When pot was legalized in Oregon in October 2015, I joked that it wouldn’t be long before we started seeing artisanal, small-batch collaborations with other Portland mainstays.
— Andy Baio (@waxpancake) October 1, 2015
It’s no surprise that this product came from Serra. Walking into their store is like stepping into an Apple Store, but where every product gets you high. Even their website is immaculately designed, with branding and identity work from OMFGCO, the same design agency we used for XOXO 2013.
The legalization of marijuana was a godsend for the local newsweeklies in Portland. In addition to new editorial sections, a huge chunk of their advertising is now cannabis-related: dispensaries, edibles, accessories, merchant services, and events. We’ve had a multi-course marijuana pop-up brunch (called “Wake and Bake,” of course), wine and weed pairings, and a cannabis-infused six-course meal by Noble Rot’s head chef.
Today’s issue of the Portland Mercury announced Toke Talks, “an evening of TED Talk-style presentations by some of the best minds in Oregon cannabis.”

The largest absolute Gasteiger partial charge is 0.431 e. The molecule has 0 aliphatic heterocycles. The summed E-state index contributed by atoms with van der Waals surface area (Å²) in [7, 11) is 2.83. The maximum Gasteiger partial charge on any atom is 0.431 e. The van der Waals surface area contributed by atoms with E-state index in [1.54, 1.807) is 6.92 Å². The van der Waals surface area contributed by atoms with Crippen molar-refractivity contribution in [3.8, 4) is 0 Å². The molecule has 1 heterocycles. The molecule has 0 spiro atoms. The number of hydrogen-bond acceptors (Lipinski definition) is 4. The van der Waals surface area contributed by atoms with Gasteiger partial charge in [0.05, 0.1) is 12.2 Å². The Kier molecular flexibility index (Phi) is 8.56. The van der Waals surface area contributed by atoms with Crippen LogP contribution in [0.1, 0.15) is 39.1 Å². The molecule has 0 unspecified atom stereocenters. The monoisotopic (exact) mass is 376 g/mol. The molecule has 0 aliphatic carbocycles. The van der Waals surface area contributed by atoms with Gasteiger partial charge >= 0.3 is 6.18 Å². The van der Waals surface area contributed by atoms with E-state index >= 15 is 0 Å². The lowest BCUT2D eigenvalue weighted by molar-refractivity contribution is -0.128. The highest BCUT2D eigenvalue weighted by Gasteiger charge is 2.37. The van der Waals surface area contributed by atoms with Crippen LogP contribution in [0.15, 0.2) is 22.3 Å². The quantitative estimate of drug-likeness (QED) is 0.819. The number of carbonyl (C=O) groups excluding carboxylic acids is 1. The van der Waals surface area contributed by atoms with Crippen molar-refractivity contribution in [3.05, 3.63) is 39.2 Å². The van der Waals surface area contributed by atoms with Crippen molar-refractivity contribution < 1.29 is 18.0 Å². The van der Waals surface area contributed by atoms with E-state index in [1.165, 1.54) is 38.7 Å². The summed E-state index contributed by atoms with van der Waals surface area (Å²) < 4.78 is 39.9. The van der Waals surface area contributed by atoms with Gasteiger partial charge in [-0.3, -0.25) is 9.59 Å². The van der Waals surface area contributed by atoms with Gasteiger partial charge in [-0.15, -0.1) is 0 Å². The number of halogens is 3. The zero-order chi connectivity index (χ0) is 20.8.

Ideas worth smoking. pic.twitter.com/91AcoIOQ3Q
— Andy Baio (@waxpancake) April 5, 2017
I don’t even smoke pot, only rarely eating a tiny edible to help me sleep, but I’m fascinated by the rapid gentrification of weed and how it became instantly mainstream here.
Partly, it’s because I grew up in a time when pot was still vilified—”I learned it from watching you, dad!”—so seeing it marketed as a high-end item with gorgeous branding in fancy stores is a novelty.
And partly, it’s because of Portland’s innate ability to turn anything into a hand-made, artisanal, farm-to-table experience.
But increasingly, my interest in the Portlandification of pot is with the deep racial and economic disparity that it represents. It’s criminally unfair that an entire industry appeared overnight to cater to mostly white, middle-class Portlanders—while 137,000 people, predominantly black and Latino men, sit in prison for drug-possession charges. In 2015, more people were arrested for marijuana possession than all violent crimes combined.
But here in Portland, after 18 months of legalization, the lack of any negative impact on the economy or crime is a stark reminder of how absurd, and systemically racist, our federal drug policy is.